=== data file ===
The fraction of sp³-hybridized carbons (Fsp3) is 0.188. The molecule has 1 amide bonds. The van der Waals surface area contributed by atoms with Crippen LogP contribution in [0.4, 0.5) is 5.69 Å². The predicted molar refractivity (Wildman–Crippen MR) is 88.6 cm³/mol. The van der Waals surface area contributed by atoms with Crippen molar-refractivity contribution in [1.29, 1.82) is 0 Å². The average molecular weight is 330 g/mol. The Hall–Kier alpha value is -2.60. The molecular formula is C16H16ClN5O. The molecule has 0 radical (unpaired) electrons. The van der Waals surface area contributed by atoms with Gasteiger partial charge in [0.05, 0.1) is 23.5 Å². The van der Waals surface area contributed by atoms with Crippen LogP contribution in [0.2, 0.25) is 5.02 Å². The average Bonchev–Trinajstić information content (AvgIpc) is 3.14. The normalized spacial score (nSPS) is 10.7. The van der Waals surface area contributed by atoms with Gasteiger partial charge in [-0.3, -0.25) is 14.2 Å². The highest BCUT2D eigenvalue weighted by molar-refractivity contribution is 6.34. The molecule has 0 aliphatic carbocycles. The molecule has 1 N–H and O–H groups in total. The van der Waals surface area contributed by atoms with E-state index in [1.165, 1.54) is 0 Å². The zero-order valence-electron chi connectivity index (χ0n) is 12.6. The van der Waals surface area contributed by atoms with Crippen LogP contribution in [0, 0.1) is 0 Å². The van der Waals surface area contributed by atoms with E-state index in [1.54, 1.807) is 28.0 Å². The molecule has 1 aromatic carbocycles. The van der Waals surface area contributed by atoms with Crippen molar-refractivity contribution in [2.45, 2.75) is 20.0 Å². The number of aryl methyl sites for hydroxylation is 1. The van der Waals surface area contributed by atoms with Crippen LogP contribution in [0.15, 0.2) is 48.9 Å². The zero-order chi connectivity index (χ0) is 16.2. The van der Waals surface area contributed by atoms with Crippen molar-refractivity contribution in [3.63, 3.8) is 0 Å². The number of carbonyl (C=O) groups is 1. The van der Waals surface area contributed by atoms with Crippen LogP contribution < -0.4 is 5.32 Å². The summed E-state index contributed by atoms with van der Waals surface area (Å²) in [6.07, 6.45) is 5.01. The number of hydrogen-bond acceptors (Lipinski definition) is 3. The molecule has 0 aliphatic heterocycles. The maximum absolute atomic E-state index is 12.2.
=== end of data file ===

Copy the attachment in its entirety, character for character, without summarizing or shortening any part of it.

The fraction of sp³-hybridized carbons (Fsp3) is 0.188. The molecule has 1 amide bonds. The van der Waals surface area contributed by atoms with Crippen LogP contribution in [0.4, 0.5) is 5.69 Å². The predicted molar refractivity (Wildman–Crippen MR) is 88.6 cm³/mol. The van der Waals surface area contributed by atoms with Crippen molar-refractivity contribution in [1.29, 1.82) is 0 Å². The average molecular weight is 330 g/mol. The Hall–Kier alpha value is -2.60. The molecular formula is C16H16ClN5O. The molecule has 0 radical (unpaired) electrons. The van der Waals surface area contributed by atoms with Gasteiger partial charge in [0.05, 0.1) is 23.5 Å². The van der Waals surface area contributed by atoms with Crippen LogP contribution in [0.2, 0.25) is 5.02 Å². The average Bonchev–Trinajstić information content (AvgIpc) is 3.14. The normalized spacial score (nSPS) is 10.7. The van der Waals surface area contributed by atoms with Gasteiger partial charge in [-0.3, -0.25) is 14.2 Å². The highest BCUT2D eigenvalue weighted by molar-refractivity contribution is 6.34. The molecule has 0 aliphatic carbocycles. The molecule has 1 N–H and O–H groups in total. The van der Waals surface area contributed by atoms with E-state index in [1.165, 1.54) is 0 Å². The zero-order valence-electron chi connectivity index (χ0n) is 12.6. The van der Waals surface area contributed by atoms with Crippen LogP contribution in [0, 0.1) is 0 Å². The van der Waals surface area contributed by atoms with E-state index in [1.54, 1.807) is 28.0 Å². The molecule has 1 aromatic carbocycles. The van der Waals surface area contributed by atoms with Crippen molar-refractivity contribution in [2.45, 2.75) is 20.0 Å². The number of aryl methyl sites for hydroxylation is 1. The van der Waals surface area contributed by atoms with Crippen LogP contribution in [0.15, 0.2) is 48.9 Å². The zero-order chi connectivity index (χ0) is 16.2. The van der Waals surface area contributed by atoms with Crippen molar-refractivity contribution in [3.63, 3.8) is 0 Å². The number of carbonyl (C=O) groups is 1. The van der Waals surface area contributed by atoms with Crippen LogP contribution < -0.4 is 5.32 Å². The summed E-state index contributed by atoms with van der Waals surface area (Å²) in [6.07, 6.45) is 5.01. The number of hydrogen-bond acceptors (Lipinski definition) is 3. The molecule has 0 aliphatic heterocycles. The maximum absolute atomic E-state index is 12.2.